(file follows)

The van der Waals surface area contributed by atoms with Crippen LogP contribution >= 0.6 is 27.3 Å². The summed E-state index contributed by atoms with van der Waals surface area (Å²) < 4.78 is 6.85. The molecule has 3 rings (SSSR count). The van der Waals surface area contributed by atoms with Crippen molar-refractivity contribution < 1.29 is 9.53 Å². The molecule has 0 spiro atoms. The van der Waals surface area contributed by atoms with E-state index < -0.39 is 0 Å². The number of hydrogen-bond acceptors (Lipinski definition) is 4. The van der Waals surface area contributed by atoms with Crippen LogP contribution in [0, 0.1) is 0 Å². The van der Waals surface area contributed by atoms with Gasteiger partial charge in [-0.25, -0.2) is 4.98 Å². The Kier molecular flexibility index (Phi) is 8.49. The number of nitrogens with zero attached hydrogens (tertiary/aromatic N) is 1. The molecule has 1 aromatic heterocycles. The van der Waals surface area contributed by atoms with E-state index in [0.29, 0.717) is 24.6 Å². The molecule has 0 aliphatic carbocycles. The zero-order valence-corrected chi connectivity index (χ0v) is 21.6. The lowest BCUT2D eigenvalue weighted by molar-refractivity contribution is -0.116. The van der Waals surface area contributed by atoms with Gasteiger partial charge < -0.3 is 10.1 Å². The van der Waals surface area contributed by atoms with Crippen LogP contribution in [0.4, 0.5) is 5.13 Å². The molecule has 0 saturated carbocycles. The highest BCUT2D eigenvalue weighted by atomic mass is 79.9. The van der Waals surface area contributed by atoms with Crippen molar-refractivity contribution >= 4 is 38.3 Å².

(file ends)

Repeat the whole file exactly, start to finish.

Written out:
The van der Waals surface area contributed by atoms with Crippen LogP contribution >= 0.6 is 27.3 Å². The summed E-state index contributed by atoms with van der Waals surface area (Å²) < 4.78 is 6.85. The molecule has 3 rings (SSSR count). The van der Waals surface area contributed by atoms with Crippen molar-refractivity contribution < 1.29 is 9.53 Å². The molecule has 0 spiro atoms. The van der Waals surface area contributed by atoms with E-state index < -0.39 is 0 Å². The number of hydrogen-bond acceptors (Lipinski definition) is 4. The van der Waals surface area contributed by atoms with Crippen LogP contribution in [0, 0.1) is 0 Å². The van der Waals surface area contributed by atoms with Gasteiger partial charge in [-0.25, -0.2) is 4.98 Å². The Kier molecular flexibility index (Phi) is 8.49. The number of nitrogens with zero attached hydrogens (tertiary/aromatic N) is 1. The molecule has 1 aromatic heterocycles. The van der Waals surface area contributed by atoms with E-state index in [0.29, 0.717) is 24.6 Å². The molecule has 0 aliphatic carbocycles. The zero-order valence-corrected chi connectivity index (χ0v) is 21.6. The lowest BCUT2D eigenvalue weighted by molar-refractivity contribution is -0.116. The van der Waals surface area contributed by atoms with Gasteiger partial charge < -0.3 is 10.1 Å². The van der Waals surface area contributed by atoms with Crippen LogP contribution in [0.4, 0.5) is 5.13 Å². The molecule has 0 saturated carbocycles. The highest BCUT2D eigenvalue weighted by atomic mass is 79.9. The van der Waals surface area contributed by atoms with Crippen molar-refractivity contribution >= 4 is 38.3 Å².